The man largely responsible for developing the system which turns addresses on the web into numbers has received a prestigious award.
The DNS translates web addresses into numbers for routers
Paul Mockapetris, chief scientist at Nominum, has been given an ACM Sigcomm lifetime award.
He is widely credited with creating the Domain Name System (DNS) 22 years ago.
Sigcomm (Special Interest Group on Data Communication) is the Association for Computing Machinery's professional forum for computer network specialists.
First started in 1989, the awards recognise outstanding contributions to the technical development of data and computer communications.
Dr Mockapetris developed the system, which provides the address architecture of the entire web, while at the University of Southern California's Information Sciences Institute.
"It's a tremendous honour to be recognised by ACM Sigcomm and to stand alongside its other distinguished recipients," said Dr Mockapetris.
"It is especially poignant to receive this award at a time when the internet is impacting on society like never before.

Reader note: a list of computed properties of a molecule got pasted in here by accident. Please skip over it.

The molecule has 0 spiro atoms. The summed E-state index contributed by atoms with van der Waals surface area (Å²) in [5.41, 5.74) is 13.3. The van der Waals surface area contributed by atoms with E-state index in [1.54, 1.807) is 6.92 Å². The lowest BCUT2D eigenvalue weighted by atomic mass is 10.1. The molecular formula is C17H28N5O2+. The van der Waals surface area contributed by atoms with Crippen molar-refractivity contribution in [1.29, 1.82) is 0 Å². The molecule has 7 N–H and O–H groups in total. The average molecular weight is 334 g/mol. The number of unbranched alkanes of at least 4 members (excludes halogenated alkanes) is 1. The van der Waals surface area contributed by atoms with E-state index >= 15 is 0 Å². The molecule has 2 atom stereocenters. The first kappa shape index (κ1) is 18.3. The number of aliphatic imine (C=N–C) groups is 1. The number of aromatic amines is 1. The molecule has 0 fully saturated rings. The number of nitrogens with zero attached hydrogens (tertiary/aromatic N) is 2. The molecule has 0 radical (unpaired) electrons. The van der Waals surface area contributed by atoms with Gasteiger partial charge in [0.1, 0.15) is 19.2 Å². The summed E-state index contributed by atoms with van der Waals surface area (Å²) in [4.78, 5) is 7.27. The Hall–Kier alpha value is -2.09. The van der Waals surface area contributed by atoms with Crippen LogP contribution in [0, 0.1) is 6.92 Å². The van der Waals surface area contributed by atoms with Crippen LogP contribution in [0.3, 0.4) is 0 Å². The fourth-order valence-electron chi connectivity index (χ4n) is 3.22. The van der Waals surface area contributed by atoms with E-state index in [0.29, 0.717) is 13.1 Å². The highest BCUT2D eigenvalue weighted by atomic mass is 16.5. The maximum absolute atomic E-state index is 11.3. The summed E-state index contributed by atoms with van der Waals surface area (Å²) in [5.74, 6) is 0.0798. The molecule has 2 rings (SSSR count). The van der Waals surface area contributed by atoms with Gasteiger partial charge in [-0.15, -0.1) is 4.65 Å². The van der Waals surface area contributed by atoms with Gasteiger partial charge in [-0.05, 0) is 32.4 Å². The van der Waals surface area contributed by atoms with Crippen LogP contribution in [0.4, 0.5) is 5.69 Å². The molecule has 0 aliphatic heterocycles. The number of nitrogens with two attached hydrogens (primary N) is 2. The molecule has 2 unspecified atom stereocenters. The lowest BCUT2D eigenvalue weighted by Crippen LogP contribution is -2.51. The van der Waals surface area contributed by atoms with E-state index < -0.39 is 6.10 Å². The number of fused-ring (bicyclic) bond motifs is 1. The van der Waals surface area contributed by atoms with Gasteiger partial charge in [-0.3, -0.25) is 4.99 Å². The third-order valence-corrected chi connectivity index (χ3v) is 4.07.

"While the internet has come a long way there is still much to do in terms of making the network more useful and secure."
The DNS is crucial to how the net runs because it translates web address names, such as bbc.co.uk, into numerical addresses that net routers can understand.
It is essential for applications from web searches and web mail to VoIP net phone calls.
"The Domain Name System (DNS) lies at the heart of every user experience with the internet," said Jennifer Rexford, chair of ACM Sigcomm.
"ACM Sigcomm is proud to recognise Dr Paul Mockapetris for his foundational work in designing and developing DNS, and for the important role he has played in the development of the internet architecture."
Dr Mockapetris also designed the first implementation of the internet's Simple Mail Transfer Protocol (SMTP) used for e-mail.
He also chaired the Internet Engineering Task Force (IETF) from 1994 to 1996.
Previous winners of the award have included net pioneer Vint Cerf who won it in 1996 for his contribution to the web and, in particular, for developing the fundamental TCP/IP protocols.